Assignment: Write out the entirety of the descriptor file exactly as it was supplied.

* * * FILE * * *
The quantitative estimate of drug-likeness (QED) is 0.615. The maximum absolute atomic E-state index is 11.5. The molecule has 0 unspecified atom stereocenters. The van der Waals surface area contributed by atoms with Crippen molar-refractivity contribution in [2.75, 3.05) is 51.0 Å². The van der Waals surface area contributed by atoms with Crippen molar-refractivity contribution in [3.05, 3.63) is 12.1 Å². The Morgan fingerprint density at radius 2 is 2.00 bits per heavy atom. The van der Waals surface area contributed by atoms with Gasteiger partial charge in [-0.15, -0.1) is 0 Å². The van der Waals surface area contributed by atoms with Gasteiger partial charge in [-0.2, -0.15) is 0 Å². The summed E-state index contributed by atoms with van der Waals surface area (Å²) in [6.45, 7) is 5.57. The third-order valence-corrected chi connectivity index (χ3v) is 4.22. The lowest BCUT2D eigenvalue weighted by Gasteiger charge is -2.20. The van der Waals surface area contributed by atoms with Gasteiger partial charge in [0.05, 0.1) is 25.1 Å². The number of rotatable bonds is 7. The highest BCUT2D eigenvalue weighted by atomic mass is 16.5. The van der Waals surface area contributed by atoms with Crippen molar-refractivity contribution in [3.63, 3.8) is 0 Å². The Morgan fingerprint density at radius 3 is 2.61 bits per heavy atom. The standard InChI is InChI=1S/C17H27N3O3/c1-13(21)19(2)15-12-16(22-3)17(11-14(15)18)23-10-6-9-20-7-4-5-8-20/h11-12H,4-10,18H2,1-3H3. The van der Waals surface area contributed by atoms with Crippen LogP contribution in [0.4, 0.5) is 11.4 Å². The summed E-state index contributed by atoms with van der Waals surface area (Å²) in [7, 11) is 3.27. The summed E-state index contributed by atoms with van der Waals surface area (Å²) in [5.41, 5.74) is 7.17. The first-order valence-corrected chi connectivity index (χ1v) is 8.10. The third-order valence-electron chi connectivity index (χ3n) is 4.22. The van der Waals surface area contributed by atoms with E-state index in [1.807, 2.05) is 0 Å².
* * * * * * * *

The quantitative estimate of drug-likeness (QED) is 0.615. The maximum absolute atomic E-state index is 11.5. The molecule has 0 unspecified atom stereocenters. The van der Waals surface area contributed by atoms with Crippen molar-refractivity contribution in [2.75, 3.05) is 51.0 Å². The van der Waals surface area contributed by atoms with Crippen molar-refractivity contribution in [3.05, 3.63) is 12.1 Å². The Morgan fingerprint density at radius 2 is 2.00 bits per heavy atom. The van der Waals surface area contributed by atoms with Gasteiger partial charge in [-0.15, -0.1) is 0 Å². The van der Waals surface area contributed by atoms with Gasteiger partial charge in [-0.2, -0.15) is 0 Å². The summed E-state index contributed by atoms with van der Waals surface area (Å²) in [6.45, 7) is 5.57. The third-order valence-corrected chi connectivity index (χ3v) is 4.22. The lowest BCUT2D eigenvalue weighted by Gasteiger charge is -2.20. The van der Waals surface area contributed by atoms with Gasteiger partial charge in [0.05, 0.1) is 25.1 Å². The number of rotatable bonds is 7. The highest BCUT2D eigenvalue weighted by atomic mass is 16.5. The van der Waals surface area contributed by atoms with Crippen molar-refractivity contribution in [3.63, 3.8) is 0 Å². The Morgan fingerprint density at radius 3 is 2.61 bits per heavy atom. The standard InChI is InChI=1S/C17H27N3O3/c1-13(21)19(2)15-12-16(22-3)17(11-14(15)18)23-10-6-9-20-7-4-5-8-20/h11-12H,4-10,18H2,1-3H3. The van der Waals surface area contributed by atoms with Crippen LogP contribution in [0.4, 0.5) is 11.4 Å². The summed E-state index contributed by atoms with van der Waals surface area (Å²) in [7, 11) is 3.27. The summed E-state index contributed by atoms with van der Waals surface area (Å²) in [5.41, 5.74) is 7.17. The first-order valence-corrected chi connectivity index (χ1v) is 8.10. The third-order valence-electron chi connectivity index (χ3n) is 4.22. The van der Waals surface area contributed by atoms with E-state index in [1.807, 2.05) is 0 Å².